The 2008 summer edition of the annual Kiwi Sculpture Garden Project marks the 7th anniversary of the Perth based site-specific sculpture project. For the past six years artists have been invited by Edward Day Gallery owner, Mary Sue Rankin to create sculptural installations with the assistance and support of Paul Loiselle, owner of Kiwi Gardens.
Faculty of Art Instructor Christian Bernard Singer mounts his environmental intervention in the Kiwi Sculpture Garden Project.
The ongoing theme expressed by the artists for the 2008 Kiwi Project relates specifically to the natural environment within which they are created, but also speak to global concerns of the alteration of the earth’s natural condition. Reinhard Reitzenstein* states that his use of tree imagery through his work "has become a marker of the ravages upon, and attempts at reconciliation with the natural world". His installation of two conjoined bronze trees, Curl, represents the simple gesture of reaching for light and its sustaining energy. Ania Biczysko, represents the hope for a "clean and unpolluted atmosphere" through her 9’ x 13’ cloud of stainless steel strips and ribbons, suspended above our "radically changing environment".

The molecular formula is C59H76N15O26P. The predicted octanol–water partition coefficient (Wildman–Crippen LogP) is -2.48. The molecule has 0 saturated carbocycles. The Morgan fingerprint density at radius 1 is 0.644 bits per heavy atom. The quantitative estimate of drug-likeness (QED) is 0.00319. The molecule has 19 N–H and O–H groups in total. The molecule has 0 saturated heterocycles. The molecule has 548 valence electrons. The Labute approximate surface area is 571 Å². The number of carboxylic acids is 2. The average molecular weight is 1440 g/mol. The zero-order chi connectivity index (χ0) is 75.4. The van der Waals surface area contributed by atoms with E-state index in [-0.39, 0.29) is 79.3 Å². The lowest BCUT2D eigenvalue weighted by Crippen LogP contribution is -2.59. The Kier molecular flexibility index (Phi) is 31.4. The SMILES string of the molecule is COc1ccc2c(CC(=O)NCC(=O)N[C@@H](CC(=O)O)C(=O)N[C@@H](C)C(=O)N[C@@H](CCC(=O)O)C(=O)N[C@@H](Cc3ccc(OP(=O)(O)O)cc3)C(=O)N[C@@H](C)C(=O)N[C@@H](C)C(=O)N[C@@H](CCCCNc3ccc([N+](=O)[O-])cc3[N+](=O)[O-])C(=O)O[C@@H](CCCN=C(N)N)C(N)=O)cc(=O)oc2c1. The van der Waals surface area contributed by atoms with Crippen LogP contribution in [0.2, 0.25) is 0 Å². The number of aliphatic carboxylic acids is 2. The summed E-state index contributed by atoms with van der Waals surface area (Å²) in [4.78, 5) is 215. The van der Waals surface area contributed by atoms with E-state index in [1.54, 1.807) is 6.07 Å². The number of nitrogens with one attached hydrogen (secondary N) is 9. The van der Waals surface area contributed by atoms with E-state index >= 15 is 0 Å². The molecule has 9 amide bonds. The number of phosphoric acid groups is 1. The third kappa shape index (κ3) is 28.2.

Denise Atkinson looks to powerful totems relayed through the symbol of her wire crow’s head and wings, mounted on a 6’ high steel rod. Worn during major tribal ceremonies, the crow keeps an omnipotent eye on the world and the environmental rituals conducted throughout. Also looking to bird and sky motives, Christian Bernard Singer’s Nest Hotel, will nestle throughout the Kiwi foliage as an environmental intervention.
Co-curator, founder of the Tree Museum, Ann O’Callaghan installs a stainless steel box and glass rods in a Kiwi brook to investigate how the "natural surroundings soften and transform the hard static object into an active changing element" while Penelope Stewart suspends an image of a glass bell jar laminated to a transparent image of Kiwi trees in situ, overlooking the state of the planet. Known for his glass installations, Mark Thompson has constructed a glass Adirondack chair that reminds us of our Canadian cottage heritage and traditions, as well as the fragility of our environment inherent in both.